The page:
1934

Peter Obletz, a Chelsea resident, activist, and railroad enthusiast, challenges demolition .

So many accidents occur between freight trains and street-level traffic that 10th Avenue becomes known as Death Avenue. For safety, men on horses, called the West Side Cowboys, ride in front of trains waving red flags.

Mid-1980’s

A group of property owners lobbies for demolition of the entire structure. Members of this group own land under the High Line that was purchased at prices reflecting the High Line’s easement. Peter Obletz, a Chelsea resident, activist, and railroad enthusiast, challenges demolition efforts in court and tries to re-establish rail service on the Line.

2004

Mayor Bloomberg announces City funding for the High Line.

Friends of the High Line and the City of New York conduct a process to select a design team for the High Line. The selected team is James Corner Field Operations, a landscape architecture firm, Diller Scofidio + Renfro, an architecture firm, and experts in horticulture, engineering, security, maintenance, public art, and other disciplines

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TRAVEL TECH

The Sony QX10 & QX100

The QX10 and QX100 Smart Lenses are rewriting the books. They’re the first ever ‘lens cameras’ that have their very own camera bits inside. You control them with your phone, and the images upload directly to your camera roll as you shoot. How? Your phone acts as a live viewfinder, it sees what the lens sees. The QX lenses use NFC (if your phone is into that sort of thing) or create their very own Wi-Fi signal. You don’t need to be near an internet connection) to connect to your Android, iPhone or tablet wirelessly. You can attach the QX lens to your phone, or shoot ‘off camera.’ Snap the shutter from across the room holding just your phone. You can control white balance, exposure settings, zoom and more using the Sony app. The QX100 has a 1-inch, 20.2 megapixel sensor (that’s 4x as big as your iPhone!) and up to f/1.8 aperture for great low-light photos and shallow depth of field. It also has a manual zoom for ultimate control over your shooting depth. The compact QX10 offers a 10x optical auto-zoom with none of the pixel damage that a phone cam’s digital zoom leaves behind. BR

SONY QX Series In Action The Smart Lens connects to your phone or tablet via its own wifi signal. It's totally wireless, so your lens is free to roam. The lenses charge via USB for hours of shooting time.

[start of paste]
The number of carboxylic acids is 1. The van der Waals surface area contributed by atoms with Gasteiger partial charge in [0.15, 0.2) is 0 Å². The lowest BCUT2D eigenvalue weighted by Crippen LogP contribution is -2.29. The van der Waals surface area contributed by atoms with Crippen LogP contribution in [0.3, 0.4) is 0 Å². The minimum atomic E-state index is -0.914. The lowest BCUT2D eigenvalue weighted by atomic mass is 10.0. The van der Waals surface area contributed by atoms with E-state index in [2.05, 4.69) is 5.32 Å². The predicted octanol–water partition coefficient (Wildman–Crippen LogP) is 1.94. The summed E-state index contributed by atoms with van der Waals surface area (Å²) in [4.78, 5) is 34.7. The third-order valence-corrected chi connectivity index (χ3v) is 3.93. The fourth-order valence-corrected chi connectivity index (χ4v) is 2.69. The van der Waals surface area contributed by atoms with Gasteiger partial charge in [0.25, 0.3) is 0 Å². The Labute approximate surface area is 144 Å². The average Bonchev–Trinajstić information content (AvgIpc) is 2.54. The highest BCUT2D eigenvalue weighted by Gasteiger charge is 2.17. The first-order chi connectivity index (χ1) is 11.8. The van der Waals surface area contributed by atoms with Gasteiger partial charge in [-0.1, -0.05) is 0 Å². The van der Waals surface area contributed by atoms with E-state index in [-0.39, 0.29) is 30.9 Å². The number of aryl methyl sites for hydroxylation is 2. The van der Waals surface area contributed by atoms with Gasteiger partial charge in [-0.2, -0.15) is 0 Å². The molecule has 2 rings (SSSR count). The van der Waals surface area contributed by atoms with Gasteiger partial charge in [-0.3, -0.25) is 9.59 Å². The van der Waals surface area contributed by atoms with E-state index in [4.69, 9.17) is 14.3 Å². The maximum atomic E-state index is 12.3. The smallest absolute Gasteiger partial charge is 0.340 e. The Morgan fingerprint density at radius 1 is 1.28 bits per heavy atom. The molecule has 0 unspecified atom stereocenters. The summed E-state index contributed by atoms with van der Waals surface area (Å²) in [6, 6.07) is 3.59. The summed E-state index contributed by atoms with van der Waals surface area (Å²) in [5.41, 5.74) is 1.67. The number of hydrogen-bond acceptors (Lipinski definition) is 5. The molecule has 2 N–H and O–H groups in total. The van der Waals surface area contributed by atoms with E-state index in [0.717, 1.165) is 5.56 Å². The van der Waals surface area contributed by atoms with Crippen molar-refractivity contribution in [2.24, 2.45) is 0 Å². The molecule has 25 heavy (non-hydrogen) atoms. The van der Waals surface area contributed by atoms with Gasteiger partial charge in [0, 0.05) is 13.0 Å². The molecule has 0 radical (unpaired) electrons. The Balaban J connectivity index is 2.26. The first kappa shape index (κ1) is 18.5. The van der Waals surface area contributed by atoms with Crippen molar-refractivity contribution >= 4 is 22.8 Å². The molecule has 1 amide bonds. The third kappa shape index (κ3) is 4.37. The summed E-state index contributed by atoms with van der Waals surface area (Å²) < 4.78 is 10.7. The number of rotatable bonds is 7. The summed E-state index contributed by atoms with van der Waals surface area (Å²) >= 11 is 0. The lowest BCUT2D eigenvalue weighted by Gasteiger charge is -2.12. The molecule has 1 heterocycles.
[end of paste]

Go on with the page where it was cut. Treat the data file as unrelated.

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CITI BIKE

GETTING AROUND HOW IT WORKS The Citi BikeSM system, operated by NYC Bike Share features thousands of bikes at hundreds of stations around New York. Citi Bikes are available 24/7, 365 days a year. Station locations are based on population and transit needs, and were selected through a participatory public input process. Each station has a touchscreen kiosk, a map of the service area and surrounding neighborhood, and a docking system that releases bikes for rental with a card or key. You must be 16 or older to ride a Citi Bike.

1. UNLOCK

Purchase a 24-Hour or a 7-Day Access Pass. A $101 security hold will be placed on your card for every pass you purchase. Frequent rider? Join Citi Bike by signing up for an Annual Membership! 24-Hour and 7-Day Pass holders are provided with a ride code. Type the code into the keypad on a dock with an available bike. Annual Members simply dip their own unique key into the key slot at any dock with an available bike. Citi Bike seats are adjustable to fit a wide range of rider heights. Throw your bags into the front basket, strap it down, and you’re ready to go!

2. RIDE

24-Hour and 7-Day Access Pass holders may ride for 30 minutes without incurring any overtime fees. Annual Members have 45 minutes to ride before incurring overtime fees. (For more information, please visit our Pricing page .) Ride as many times as you want during your Access Pass or Annual Membership period. Keep pedaling! 24-Hour and 7-Day Access Pass holders must request a new ride code to unlock another bike. Just swipe your card at the kiosk and a new code will be generated for you automatically. Annual Members just dip their key to ride again! MAY 2014

3. RETURN

Find locations using a station map or download the Citi Bike App.

Citi Bike is the perfect choice for New Yorkers and visitors alike to get around the city in a convenient and affordable way!

Firmly push the bike into the dock and wait to see a green light blink on the dock to confirm it’s been properly locked. Select “Request Time Credit” on the start screen of the kiosk. You will have 15 minutes added to your time at no charge to find a nearby station with available docks. BR

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BACKROADS  

An inside look at the hidden treasures of cities around the world. This first issue features NYC.